Saturday Morning Open ThreadPosted: June 2, 2012
It’s a rainy day in Boston. I don’t know if it’s from the tropical storm or what, but it’s nasty out there, and I guess it’s going to rain all night and tomorrow too. It’s a good day to curl up with a good book. Or maybe just surf the internet for weird news….
There have been so many cases of people eating other people lately, that New York Magazine decided to do some research on the topic. It turns out this behavior is fairly common.
In just the past week, a naked man ate a homeless guy’s face in Miami, a New Jersey man threw his intestines at police, a Canadian porn star killed a man and ate parts of his body before mailing other parts to government officials, a Maryland man killed his roommate and ate his heart and brain, and a Staten Island pizza parlor owner nommed a dude’s ear. It seems clear that this sudden burst of zombie activity points inexorably to the beginning of the end for mankind. But we started to wonder this morning — from inside our fortified, WiFi enabled, mountainside bunker — whether the only thing that’s changed is that, in the wake of the headline-grabbing Miami incident, we’ve suddenly started paying a lot more attention to zombie-esque stories than we had in the past. After digging around, we found that while the frequency of cannibal stories over the past week is unusual, this kind of stuff happens fairly regularly.
Go read the examples if you dare!
The victim of the face-eating attack in Miami was a homeless man who had abandoned his family years ago and was presumed dead.
“I tried to reach him, but I just thought he killed himself,” said Ronald Poppo’s sister, Antoinette. “And we really thought he was no longer on this earth.”
Antoinette Poppo said the family hasn’t heard from Ronald, 65, in 30 years. Details of his life after he attended New York’s prestigious Stuyvesant High School in the 1960s remain scarce, traced in a string of mostly petty arrests, hospital records, and a call to the Miami-Dade Homeless Trust last week from the Jungle Island zoo, where Poppo had been sleeping on the roof of the parking garage.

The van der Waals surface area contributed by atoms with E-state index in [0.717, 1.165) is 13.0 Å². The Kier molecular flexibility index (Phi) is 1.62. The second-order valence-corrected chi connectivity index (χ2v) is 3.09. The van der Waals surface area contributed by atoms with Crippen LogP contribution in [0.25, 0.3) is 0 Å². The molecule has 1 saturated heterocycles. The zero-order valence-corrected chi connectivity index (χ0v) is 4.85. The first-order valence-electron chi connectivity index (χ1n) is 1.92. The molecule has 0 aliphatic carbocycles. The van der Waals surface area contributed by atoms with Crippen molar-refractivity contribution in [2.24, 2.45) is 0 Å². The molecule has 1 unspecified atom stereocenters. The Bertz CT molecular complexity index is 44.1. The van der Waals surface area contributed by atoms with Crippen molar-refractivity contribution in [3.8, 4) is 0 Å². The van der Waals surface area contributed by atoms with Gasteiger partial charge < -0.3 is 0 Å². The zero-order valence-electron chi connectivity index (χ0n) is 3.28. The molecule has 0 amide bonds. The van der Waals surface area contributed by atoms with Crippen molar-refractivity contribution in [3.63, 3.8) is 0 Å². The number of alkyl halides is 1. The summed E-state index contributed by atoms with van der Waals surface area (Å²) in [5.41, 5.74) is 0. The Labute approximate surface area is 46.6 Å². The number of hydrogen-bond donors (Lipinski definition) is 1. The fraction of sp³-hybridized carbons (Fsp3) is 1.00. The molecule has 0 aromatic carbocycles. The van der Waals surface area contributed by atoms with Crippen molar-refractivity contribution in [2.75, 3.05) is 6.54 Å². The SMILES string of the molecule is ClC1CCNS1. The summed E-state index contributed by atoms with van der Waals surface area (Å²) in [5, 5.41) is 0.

According to the Miami Herald, Stuyvesant’s records show Poppo enjoyed an above-average IQ of 129, and a former homeroom classmate said he enrolled at nearby City College before the pair lost touch.
Arrest records show Poppo spent some time in New Orleans before making his way to Miami, where he was shot in Bayfront Park by an unknown “John Doe” in 1976, spending five days at Jackson Memorial Hospital — the same place he now lies in critical condition with much of his face gone and only one remaining eye.
Poppo will need a complete facial reconstruction if he survives. There is a fund for people who wish to donate to help him.
HOW YOU CAN HELP: The Jackson Memorial Foundation has set up a fund to assist Ronald Poppo in his recovery, which experts in facial reconstruction have said will include lengthy treatment, staged reconstruction, and psychological care. Donations can be made by check or online at jmf.org.
Janice Poppo DiBello, 44, told the New York Daily News that Ronald abandoned her family when she was just 2-years-old. She said she was stunned to find out her absentee father was the homeless man who was attacked and eaten by the Causeway Cannibal.
“Since I was like two-years-old, him and my mom got divorced and there was no – like how normal divorces are, where you see your father,” DiBello told the NY Daily News. “Nobody ever heard anything from him, so I’ve never met him. I didn’t know if he was alive or dead.”
DiBello told the Daily News she knows Ronald is in critical condition at Jackson Memorial Hospital and he’s missing between 75 and 80 percent of his face. DiBello called her mom to confirm the details about the victim, which her mother did.
“It was a complete shock, because like I said, I’ve never had a relationship with my biological father,” DiBello told the Daily News. “I have never heard from him. I have no idea what happened to him.”
What’s happening where you are?